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Digital Lock-In Amplifier

I have a few questions regarding lock-in amplifiers.  In my application, I do not have a reference signal because the sensor excitation is hetrodyned by an external source.  The signal of interest is the difference (or sum) of the excitation and the external source.  Both of these frequencies are however very well known.  Historically we have used the FFT of the incoming signal to extract the single tone and plot this amplitude versus time. 

My first question, would a lock-in amplifier be beneficial in this application?  It seems that the bandwidth could be reduced to much less than 1 Hz (which it currently is with the FFT) which would reduce the noise that is integrated into the signal.


Second question, is it possible to use a software PLL to generate the correct reference signal for a lock-in amplifier since I already know the frequency?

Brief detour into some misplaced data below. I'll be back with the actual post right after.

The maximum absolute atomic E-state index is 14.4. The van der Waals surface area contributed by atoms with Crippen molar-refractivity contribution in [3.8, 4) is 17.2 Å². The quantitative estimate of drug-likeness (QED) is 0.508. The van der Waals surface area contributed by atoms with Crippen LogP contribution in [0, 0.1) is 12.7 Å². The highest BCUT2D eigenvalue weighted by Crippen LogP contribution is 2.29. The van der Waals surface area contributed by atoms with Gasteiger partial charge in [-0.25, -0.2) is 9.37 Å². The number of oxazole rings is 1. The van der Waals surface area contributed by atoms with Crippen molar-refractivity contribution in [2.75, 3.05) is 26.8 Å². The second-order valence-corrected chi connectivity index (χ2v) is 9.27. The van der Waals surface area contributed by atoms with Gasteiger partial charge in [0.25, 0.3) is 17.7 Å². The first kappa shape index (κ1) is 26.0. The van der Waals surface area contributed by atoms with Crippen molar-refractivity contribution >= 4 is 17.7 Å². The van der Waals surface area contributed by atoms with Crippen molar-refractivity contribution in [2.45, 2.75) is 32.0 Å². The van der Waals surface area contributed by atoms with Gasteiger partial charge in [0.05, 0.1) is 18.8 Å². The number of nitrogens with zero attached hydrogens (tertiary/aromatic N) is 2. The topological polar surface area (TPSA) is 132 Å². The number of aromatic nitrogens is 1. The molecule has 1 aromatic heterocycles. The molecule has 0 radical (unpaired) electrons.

Any examples or advice would be greatly appreciated.





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This definitely sounds like an application for a lock-in amplifier, which should also allow to get a bandwidth of 1 mHz or lower.  I am not quite clear on your setup but could you not just feed in your external signal as the reference signal to get the difference between your excitation and the external source?  If that is not the case, it should definitely be possible to generate a reference signal if you know the frequency.

Doug Farrell
Solutions Marketing - Automotive
National Instruments

National Instruments Automotive Solutions
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I have a very similar problem.  We want to lock-in to a side band our signal after it is interfered with another frequency wave.  It is basically psuedoheterodyne (we are not mixing different frequencies of light, just different modulations of the light). 


In short, our signal is at 260 KHz (that's the modulation of it) and we have a reference leg (as part of an interferometer) where the reference beam is modulated at 260 Hz.  The interference of these two beams creates a sideband.  We want to lock-in at the sideband, but how do you mix these signal in labview to tell it that the sideband frequency is actually the reference?


Did you ever figure this out.  I guess it's been a while.  Thanks!



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